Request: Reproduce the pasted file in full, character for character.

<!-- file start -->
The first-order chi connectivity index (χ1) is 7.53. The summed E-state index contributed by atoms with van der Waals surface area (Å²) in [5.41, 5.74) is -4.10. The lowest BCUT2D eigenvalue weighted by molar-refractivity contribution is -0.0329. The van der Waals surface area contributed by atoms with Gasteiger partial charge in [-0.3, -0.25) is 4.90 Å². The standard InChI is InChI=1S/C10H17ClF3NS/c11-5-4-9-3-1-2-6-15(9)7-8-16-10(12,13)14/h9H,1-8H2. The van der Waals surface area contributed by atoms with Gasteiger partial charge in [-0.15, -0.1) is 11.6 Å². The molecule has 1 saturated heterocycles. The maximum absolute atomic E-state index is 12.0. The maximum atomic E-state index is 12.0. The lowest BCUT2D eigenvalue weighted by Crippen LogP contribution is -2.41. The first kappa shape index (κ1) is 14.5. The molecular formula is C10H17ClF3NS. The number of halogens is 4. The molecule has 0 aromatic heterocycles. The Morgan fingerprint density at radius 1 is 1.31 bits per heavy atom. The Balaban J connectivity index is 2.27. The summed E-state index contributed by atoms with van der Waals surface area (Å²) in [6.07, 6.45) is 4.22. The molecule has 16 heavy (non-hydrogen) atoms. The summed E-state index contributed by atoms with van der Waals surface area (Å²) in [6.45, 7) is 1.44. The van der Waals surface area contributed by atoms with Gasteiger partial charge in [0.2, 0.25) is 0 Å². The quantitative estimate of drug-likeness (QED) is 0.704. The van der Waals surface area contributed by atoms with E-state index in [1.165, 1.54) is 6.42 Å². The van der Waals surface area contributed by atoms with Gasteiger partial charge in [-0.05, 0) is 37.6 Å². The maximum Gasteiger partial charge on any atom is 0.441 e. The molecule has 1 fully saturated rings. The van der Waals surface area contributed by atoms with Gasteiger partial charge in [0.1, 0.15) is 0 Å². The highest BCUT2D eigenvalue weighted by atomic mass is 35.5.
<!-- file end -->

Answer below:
The first-order chi connectivity index (χ1) is 7.53. The summed E-state index contributed by atoms with van der Waals surface area (Å²) in [5.41, 5.74) is -4.10. The lowest BCUT2D eigenvalue weighted by molar-refractivity contribution is -0.0329. The van der Waals surface area contributed by atoms with Gasteiger partial charge in [-0.3, -0.25) is 4.90 Å². The standard InChI is InChI=1S/C10H17ClF3NS/c11-5-4-9-3-1-2-6-15(9)7-8-16-10(12,13)14/h9H,1-8H2. The van der Waals surface area contributed by atoms with Gasteiger partial charge in [-0.15, -0.1) is 11.6 Å². The molecule has 1 saturated heterocycles. The maximum absolute atomic E-state index is 12.0. The maximum atomic E-state index is 12.0. The lowest BCUT2D eigenvalue weighted by Crippen LogP contribution is -2.41. The first kappa shape index (κ1) is 14.5. The molecular formula is C10H17ClF3NS. The number of halogens is 4. The molecule has 0 aromatic heterocycles. The Morgan fingerprint density at radius 1 is 1.31 bits per heavy atom. The Balaban J connectivity index is 2.27. The summed E-state index contributed by atoms with van der Waals surface area (Å²) in [6.07, 6.45) is 4.22. The molecule has 16 heavy (non-hydrogen) atoms. The summed E-state index contributed by atoms with van der Waals surface area (Å²) in [6.45, 7) is 1.44. The van der Waals surface area contributed by atoms with Gasteiger partial charge in [0.2, 0.25) is 0 Å². The quantitative estimate of drug-likeness (QED) is 0.704. The van der Waals surface area contributed by atoms with E-state index in [1.165, 1.54) is 6.42 Å². The van der Waals surface area contributed by atoms with Gasteiger partial charge in [-0.05, 0) is 37.6 Å². The maximum Gasteiger partial charge on any atom is 0.441 e. The molecule has 1 fully saturated rings. The van der Waals surface area contributed by atoms with Gasteiger partial charge in [0.1, 0.15) is 0 Å². The highest BCUT2D eigenvalue weighted by atomic mass is 35.5.